Philanthropy New York created its Documentary Series to get our members thinking about alternative mediums for promoting their missions and the work of their grantees. On September 15th, we were honored to screen Advise and Dissent, a documentary that captures the behind-the-scenes drama of the confirmation battles for three Supreme Court nominees. We asked Doug Kendall, Founder and President of the Constitutional Accountability Center and one of the evening’s panelists, to provide us with a recap.
Philanthropy New York’s screening of the documentary Advise and Dissent at the Paley Center led into a lively discussion about the strengths and weaknesses of both the left and the right’s approach to the Constitution, the law, and nominations to the federal bench.
Advise and Dissent is a terrific new documentary produced by David Van Taylor and Lumiere Productions, which takes viewers behind the scenes of the George W. Bush-era Supreme Court confirmation battles over John Roberts, Harriet Miers, and Samuel Alito. Focusing on the progressive organizing and strategizing of Ralph Neas, then-President of People For the American Way (PFAW), and the conservative counter-punching of Manual Miranda of the Third Branch Conference, the film captures the fierce quality of modern confirmation battles as well as the stakes involved in the outcome of these debates. Two Senate veterans, Arlen Specter and Patrick Leahy, are also prominently featured in their respective roles as then-Chair and Ranking Member of the Senate Judiciary Committee.
After the film, Orlando Bagwell, Director of Media, Arts, & Culture at the Ford Foundation, moderated a discussion with David and me, focused on the lesson of the film for organizations working on judicial nominations in the Obama era. I was included in this discussion because my organization, the Constitutional Accountability Center (previously known as Community Rights Counsel), was involved both in the Bush-era battles and in the more recent debate over the confirmation of Justice Sonia Sotomayor.
The film documents the huge difference that winning elections makes in judicial confirmation politics. Neas’ PFAW, along with a large coalition of progressive organizations, fought long and hard to derail the confirmation of both Roberts and Alito, but the political mountain was too high to climb. Meanwhile, Miranda, working out of his living room without a staff, was quickly able to orchestrate the implosion of the Miers nomination. This shows how important it is for progressive organizations to pay attention to judicial nominations now, when they have friends in the White House and running the Senate. To date, President Obama has moved very slowly and cautiously with his judicial nominations—by this point in President George W. Bush’s first term he had nominated more than 50 judges, while Obama has yet to name twenty. Progressives clearly need to push the administration if they want this issue to be a priority.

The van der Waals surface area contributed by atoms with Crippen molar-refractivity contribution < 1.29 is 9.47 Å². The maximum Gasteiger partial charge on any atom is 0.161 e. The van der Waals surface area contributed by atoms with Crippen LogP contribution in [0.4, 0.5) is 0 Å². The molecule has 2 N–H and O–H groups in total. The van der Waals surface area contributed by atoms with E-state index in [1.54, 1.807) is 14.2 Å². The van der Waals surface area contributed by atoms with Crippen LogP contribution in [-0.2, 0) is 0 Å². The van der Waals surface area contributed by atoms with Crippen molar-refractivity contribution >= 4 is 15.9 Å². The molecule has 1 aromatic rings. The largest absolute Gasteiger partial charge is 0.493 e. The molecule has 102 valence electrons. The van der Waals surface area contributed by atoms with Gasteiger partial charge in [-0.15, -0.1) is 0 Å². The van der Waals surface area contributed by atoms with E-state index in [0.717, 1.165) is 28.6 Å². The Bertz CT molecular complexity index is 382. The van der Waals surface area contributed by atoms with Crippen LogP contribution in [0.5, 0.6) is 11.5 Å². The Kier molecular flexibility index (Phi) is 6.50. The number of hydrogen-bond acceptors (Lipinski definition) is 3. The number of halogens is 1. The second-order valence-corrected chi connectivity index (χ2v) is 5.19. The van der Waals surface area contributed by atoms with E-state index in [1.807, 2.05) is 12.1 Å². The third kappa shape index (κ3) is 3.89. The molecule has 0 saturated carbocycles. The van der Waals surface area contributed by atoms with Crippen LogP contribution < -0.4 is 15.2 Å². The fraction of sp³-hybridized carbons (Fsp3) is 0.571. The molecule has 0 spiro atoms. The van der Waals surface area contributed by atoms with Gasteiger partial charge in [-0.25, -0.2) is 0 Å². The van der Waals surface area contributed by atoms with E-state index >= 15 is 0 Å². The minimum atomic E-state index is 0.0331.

The film also powerfully illustrated the sorry state of the Senate hearing process for judicial nominees, which tends to obscure, rather than illuminate, the profound differences between progressives and conservatives about the meaning of the Constitution and the future of the Supreme Court, a problem also fully on display in the more recent hearings for Justice Sotomayor. One of David’s great hopes for the film is that it will help lead to reforms that require nominees to be more forthcoming in their responses and, encouraged by Orlando and terrific questions from the audience, we traded ideas for making this happen.
Finally, the panel broadened its scope a bit in discussing the success that conservatives have had in remaking the courts in recent years and what progressives needed to do to turn the tide. I explained the work CAC is doing to root the results progressives seek from the courts more closely in the Constitution’s text and history and to thereby “take back the Constitution” from conservatives, who have claimed it as their own in recent years. This work is essential because, if we’re going to have an honest and meaningful confirmation process, progressive nominees are going to need to have compelling things to say about their vision of the Constitution and the law.
Doug Kendall is a litigator, author, activist, and nonprofit entrepreneur. He is the Founder and President of the Constitutional Accountability Center (CAC), a think tank, law firm, and action center dedicated to fulfilling the progressive promise of our Constitution’s text and history. Mr. Kendall previously founded and directed the Community Rights Counsel (CRC), CAC’s predecessor organization. He has represented clients in state and federal appellate courts around the country and has co-authored more than a dozen briefs filed before the U.S. Supreme Court. Mr. Kendall is co-author of three books and lead author of numerous reports and studies. He launched and helped direct (with Earthjustice) the Judging the Environment Project, a comprehensive effort to highlight the environmental stakes in the future of the U.S. Supreme Court and appointments to the federal bench. Mr. Kendall has appeared on television programs including Nightline, 20/20, Fox News Sunday, and World News Tonight, and radio broadcasts on NPR, CBS News, and Air America. His academic writings have appeared in scholarly journals including the Virginia Law Review, and his commentary has run in The New Republic, The American Prospect, Slate, and dozens of major papers including The Washington Post, USA Today, and The Los Angeles Times. Mr. Kendall is also a blogger on the Huffington Post, where he “live blogged” the Sotomayor hearings. He received his undergraduate and law degrees from the University of Virginia.